Seattle clinic a Hub for multiple sclerosis treatment and research
With Northwest multiple-sclerosis rates among the highest in the nation, doctors are planning a major new MS treatment and research center in Seattle.
[12:00 a.m. March 18, 2004]
Blood test may predict if someone will get MS
Scientists have developed a blood test that appears to be the first reliable way to predict whether patients with neurological problems such as tingling or blurred vision will develop the debilitating disease multiple sclerosis.
[12:00 a.m. July 10, 2003]
Living in limbo: Portland writer awaits diagnosis of MS
Multiple sclerosis is not simply a disease, but a state of limbo. The symptoms are varied, and may include abnormal fatigue, impaired vision, loss of balance and muscle coordination, slurred speech, tremors, stiffness, bladder and bowel problems, difficulty walking, short-term memory loss, mood swings and, in severe cases, partial or complete paralysis. There is no single clinical or laboratory test for MS, and diagnosis can sometimes take years.
[12:00 a.m. Jan. 28, 2003]
A new mother's nine-month vacation from MS
Multiple sclerosis is a disease whose mysteries include a geographic tendency toward the northern latitudes, including the Pacific Northwest. It strikes mostly young adults; for women, afflicted at twice the rate of men, those are the childbearing years. For many women with MS, pregnancy presents another curiosity &151; a miraculous, if temporary, reprieve from the disease's symptoms.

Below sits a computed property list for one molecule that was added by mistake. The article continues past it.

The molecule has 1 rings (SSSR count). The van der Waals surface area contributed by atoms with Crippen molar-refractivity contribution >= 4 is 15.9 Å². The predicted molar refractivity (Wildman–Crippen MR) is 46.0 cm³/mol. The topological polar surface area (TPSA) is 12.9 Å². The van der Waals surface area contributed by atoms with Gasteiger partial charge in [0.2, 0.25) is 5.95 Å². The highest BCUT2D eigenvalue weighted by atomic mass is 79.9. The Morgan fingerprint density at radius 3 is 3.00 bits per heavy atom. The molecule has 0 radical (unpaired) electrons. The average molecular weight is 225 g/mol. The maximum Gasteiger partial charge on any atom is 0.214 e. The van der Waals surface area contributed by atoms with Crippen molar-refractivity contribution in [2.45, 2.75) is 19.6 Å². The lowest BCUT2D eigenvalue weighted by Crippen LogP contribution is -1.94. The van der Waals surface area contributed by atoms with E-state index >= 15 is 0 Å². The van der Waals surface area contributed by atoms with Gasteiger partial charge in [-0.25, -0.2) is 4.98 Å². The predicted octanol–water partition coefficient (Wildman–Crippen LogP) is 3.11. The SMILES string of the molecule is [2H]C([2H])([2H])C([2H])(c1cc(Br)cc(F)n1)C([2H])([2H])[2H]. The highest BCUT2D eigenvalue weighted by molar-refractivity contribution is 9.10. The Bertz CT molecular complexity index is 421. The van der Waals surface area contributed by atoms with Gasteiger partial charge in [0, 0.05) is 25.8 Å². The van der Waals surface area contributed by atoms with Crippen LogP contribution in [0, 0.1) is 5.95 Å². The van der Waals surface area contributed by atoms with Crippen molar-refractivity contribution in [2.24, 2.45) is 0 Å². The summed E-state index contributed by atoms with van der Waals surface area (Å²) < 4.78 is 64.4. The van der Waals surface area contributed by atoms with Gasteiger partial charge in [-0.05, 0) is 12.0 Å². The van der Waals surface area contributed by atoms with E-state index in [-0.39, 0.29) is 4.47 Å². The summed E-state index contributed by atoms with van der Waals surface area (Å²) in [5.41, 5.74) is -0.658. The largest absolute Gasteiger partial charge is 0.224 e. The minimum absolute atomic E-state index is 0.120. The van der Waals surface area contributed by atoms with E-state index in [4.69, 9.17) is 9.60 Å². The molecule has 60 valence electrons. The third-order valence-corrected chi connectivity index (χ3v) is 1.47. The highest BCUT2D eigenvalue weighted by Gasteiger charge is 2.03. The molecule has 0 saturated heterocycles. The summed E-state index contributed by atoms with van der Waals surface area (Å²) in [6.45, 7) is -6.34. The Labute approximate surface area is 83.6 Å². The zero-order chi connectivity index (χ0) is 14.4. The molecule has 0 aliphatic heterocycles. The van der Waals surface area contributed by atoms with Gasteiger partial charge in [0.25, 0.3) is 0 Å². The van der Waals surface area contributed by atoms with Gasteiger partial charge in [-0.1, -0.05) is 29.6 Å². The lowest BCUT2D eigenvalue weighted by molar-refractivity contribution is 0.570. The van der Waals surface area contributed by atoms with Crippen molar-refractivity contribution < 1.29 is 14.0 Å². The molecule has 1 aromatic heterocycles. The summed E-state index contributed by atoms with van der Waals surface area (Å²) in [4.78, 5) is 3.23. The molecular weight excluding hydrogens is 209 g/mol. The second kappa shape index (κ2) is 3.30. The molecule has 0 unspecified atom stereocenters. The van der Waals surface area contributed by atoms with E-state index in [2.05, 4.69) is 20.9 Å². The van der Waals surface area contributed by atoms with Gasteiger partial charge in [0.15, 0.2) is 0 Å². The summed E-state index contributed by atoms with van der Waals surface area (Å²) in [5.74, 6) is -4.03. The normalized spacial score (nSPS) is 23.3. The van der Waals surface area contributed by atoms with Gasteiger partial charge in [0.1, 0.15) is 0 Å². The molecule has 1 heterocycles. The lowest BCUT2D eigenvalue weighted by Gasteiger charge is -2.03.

[12:00 a.m. Jan. 12, 2003]
Drug offers new approach to MS, Crohn's disease
A new type of experimental drug appears promising for treating two devastating illnesses caused by the immune system attacking parts of the body: multiple sclerosis (MS) and Crohn's disease.
[12:00 a.m. Jan. 2, 2003]
Vitamin D may reduce multiple sclerosis risk
A study testing a long-held theory about the cause of multiple sclerosis has found that women who took a vitamin D supplement cut their risk of developing the incurable neurological disorder by 40 percent, compared with those who did not take a supplement.
[12:00 a.m. Jan. 13, 2004]
Stem cells may keep MS from advancing
Stem-cell transplants, first developed to cure blood cancers, may halt the progression of multiple sclerosis, University of Washington researchers reported.
[12:00 a.m. April 17, 2002]